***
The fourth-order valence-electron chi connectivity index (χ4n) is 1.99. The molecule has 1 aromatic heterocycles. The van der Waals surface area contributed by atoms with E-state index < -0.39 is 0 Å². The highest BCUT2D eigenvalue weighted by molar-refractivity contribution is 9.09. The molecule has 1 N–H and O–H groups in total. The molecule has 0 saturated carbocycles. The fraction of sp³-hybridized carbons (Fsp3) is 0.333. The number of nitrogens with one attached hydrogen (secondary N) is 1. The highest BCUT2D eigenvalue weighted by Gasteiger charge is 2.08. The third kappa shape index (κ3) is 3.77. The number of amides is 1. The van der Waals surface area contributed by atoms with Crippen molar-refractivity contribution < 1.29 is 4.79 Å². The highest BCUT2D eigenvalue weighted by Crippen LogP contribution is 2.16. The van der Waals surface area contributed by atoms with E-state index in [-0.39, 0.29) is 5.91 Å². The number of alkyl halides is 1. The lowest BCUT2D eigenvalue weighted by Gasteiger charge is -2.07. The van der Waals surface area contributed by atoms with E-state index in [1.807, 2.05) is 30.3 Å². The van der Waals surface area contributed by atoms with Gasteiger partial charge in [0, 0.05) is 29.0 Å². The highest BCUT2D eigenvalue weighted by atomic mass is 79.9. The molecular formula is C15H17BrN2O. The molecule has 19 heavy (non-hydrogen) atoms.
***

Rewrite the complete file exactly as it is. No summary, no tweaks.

The fourth-order valence-electron chi connectivity index (χ4n) is 1.99. The molecule has 1 aromatic heterocycles. The van der Waals surface area contributed by atoms with E-state index < -0.39 is 0 Å². The highest BCUT2D eigenvalue weighted by molar-refractivity contribution is 9.09. The molecule has 1 N–H and O–H groups in total. The molecule has 0 saturated carbocycles. The fraction of sp³-hybridized carbons (Fsp3) is 0.333. The number of nitrogens with one attached hydrogen (secondary N) is 1. The highest BCUT2D eigenvalue weighted by Gasteiger charge is 2.08. The third kappa shape index (κ3) is 3.77. The number of amides is 1. The van der Waals surface area contributed by atoms with Crippen molar-refractivity contribution < 1.29 is 4.79 Å². The highest BCUT2D eigenvalue weighted by Crippen LogP contribution is 2.16. The van der Waals surface area contributed by atoms with E-state index in [-0.39, 0.29) is 5.91 Å². The number of alkyl halides is 1. The lowest BCUT2D eigenvalue weighted by Gasteiger charge is -2.07. The van der Waals surface area contributed by atoms with E-state index in [1.807, 2.05) is 30.3 Å². The van der Waals surface area contributed by atoms with Gasteiger partial charge in [0, 0.05) is 29.0 Å². The highest BCUT2D eigenvalue weighted by atomic mass is 79.9. The molecular formula is C15H17BrN2O. The molecule has 19 heavy (non-hydrogen) atoms.